The efficiency of the reactions in reactor 50 are greatly increased, according to one embodiment of the present invention, by extending ground electrode panels 54 beyond reaction volumes 80 to form cooling fins 82 that are external to the reaction volumes 80. Cooling fins 82 greatly improve the cooling of ground electrode panels 54. A fan 84 can be used to provide additional air flow across cooling fins 82 to further increase cooling, if desired.

FIG. 3 is a end view of non-thermal plasma reactor 16, as seen from inlet 40 (shown in FIG. 1) according to one embodiment of the present invention. Reactor 16 is enclosed by a housing 100. A portion of housing 100 is removed for clarity. Reactor 16 is a “silent” electrical discharge-type reactor, which includes a plurality of ground electrode panels 102 and a plurality of interleaved, high-voltage electrode panels 104. The ground and high-voltage electrode panels 102 and 104 are arranged parallel to one another and are separated by spacers (not shown) that can be similar to the spacers shown in FIG. 2. The separation between adjacent electrode panels 102 and 104 forms a plurality of air passages 106, which extend in parallel with one another from inlet 40 to outlet 42 (shown in FIG. 1). In an alternative embodiment, air passages 106 are coupled in series with one another to create a serpentine-shaped reaction chamber.

Ground electrode panels 102 are electrically coupled to terminal 110 of power supply 112, while high-voltage electrode panels 104 are electrically coupled to terminal 114 of power supply 112. Adjacent pairs of the electrode panels 102 and 104 therefore have opposite polarity. Power supply 112 can be the same power supply as power supply 72 shown in FIG. 2 or can be a separate power supply, depending upon the particular application.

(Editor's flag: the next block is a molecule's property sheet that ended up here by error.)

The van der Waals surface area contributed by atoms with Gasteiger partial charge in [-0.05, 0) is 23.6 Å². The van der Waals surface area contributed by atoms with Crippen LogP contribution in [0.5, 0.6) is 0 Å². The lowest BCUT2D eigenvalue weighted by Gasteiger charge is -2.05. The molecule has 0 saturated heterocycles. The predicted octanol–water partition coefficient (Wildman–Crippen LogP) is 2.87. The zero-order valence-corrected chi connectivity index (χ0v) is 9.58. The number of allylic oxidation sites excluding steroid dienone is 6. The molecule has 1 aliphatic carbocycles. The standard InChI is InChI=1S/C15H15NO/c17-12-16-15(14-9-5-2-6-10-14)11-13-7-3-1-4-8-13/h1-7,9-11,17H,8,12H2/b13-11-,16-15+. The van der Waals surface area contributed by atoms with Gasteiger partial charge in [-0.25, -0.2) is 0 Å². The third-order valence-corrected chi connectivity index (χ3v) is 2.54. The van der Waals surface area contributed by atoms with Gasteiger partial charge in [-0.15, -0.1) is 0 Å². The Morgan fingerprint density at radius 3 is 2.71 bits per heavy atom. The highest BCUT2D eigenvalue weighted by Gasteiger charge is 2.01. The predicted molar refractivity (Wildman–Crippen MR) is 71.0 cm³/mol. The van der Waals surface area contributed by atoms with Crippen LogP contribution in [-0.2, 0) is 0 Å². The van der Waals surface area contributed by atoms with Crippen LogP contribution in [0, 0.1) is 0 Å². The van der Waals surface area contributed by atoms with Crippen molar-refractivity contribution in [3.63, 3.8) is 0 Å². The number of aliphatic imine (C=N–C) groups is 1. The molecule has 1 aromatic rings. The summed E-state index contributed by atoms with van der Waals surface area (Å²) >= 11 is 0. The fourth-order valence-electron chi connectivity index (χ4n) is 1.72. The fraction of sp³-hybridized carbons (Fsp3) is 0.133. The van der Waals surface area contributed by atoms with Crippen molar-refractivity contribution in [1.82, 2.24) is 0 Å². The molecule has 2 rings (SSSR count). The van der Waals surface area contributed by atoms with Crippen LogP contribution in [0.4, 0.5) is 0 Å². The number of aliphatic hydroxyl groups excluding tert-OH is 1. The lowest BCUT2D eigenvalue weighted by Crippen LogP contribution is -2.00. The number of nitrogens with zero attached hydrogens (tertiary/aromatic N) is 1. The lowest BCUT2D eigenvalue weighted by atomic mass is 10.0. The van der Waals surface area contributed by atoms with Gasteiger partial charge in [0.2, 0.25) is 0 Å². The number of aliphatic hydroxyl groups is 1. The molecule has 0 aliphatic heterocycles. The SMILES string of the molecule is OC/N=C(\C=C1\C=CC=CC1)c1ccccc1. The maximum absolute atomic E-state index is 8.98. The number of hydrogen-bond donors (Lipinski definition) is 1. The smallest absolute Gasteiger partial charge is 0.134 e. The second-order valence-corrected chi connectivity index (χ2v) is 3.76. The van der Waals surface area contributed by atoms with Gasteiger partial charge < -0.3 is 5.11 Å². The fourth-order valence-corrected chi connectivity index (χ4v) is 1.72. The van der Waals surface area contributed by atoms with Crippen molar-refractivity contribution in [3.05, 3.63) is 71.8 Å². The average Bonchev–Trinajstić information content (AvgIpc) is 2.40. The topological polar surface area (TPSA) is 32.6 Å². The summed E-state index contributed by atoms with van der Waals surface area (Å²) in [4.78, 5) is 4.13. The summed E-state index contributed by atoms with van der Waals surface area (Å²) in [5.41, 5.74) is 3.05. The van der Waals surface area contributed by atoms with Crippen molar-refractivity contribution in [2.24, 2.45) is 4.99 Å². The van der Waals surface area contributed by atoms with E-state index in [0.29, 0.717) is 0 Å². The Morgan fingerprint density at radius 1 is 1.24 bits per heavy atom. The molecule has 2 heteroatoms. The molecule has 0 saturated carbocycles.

FIG. 4 is a side view of one of the ground electrode panels 102, according to one embodiment of the present invention. Electrode panel 102 includes a plurality of laterally spaced conductive wires 120, which are electrically coupled to one another. In one embodiment, conductive wires 120 are arranged in a plane and substantially parallel to one another. The wire structure of ground electrode panel 102 provides easy air passages between the wires so that the flow rate through reactor 16 is increased.

FIG. 5 is a cross-sectional view of a pair of ground and high-voltage electrode panels 102 and 104 within reactor 16. Electrodes 102 and 104 are separated by a gap 116, which defines a reaction volume between the electrodes. Each wire 120 includes a plurality of spikes or thorns 122 extending from a surface of the wire. These spikes are adapted to produce very high-energy, non-uniform “streaming” plasma species around the tips of the spikes during electrical discharge across gap 116. These high-energy plasma species are effective in decomposing the smaller, more stable odorous compounds, such as ammonia and hydrogen sulfide. Other non-uniform electrode surface features can also be used in alternative embodiments to generate non-uniform, non-thermal plasma species within the reaction volume. In addition, the wires can be replaced with other conductor structures, such as a wire mesh or a sheet of conductive material that are adapted to generate non-uniform “streaming” plasma species.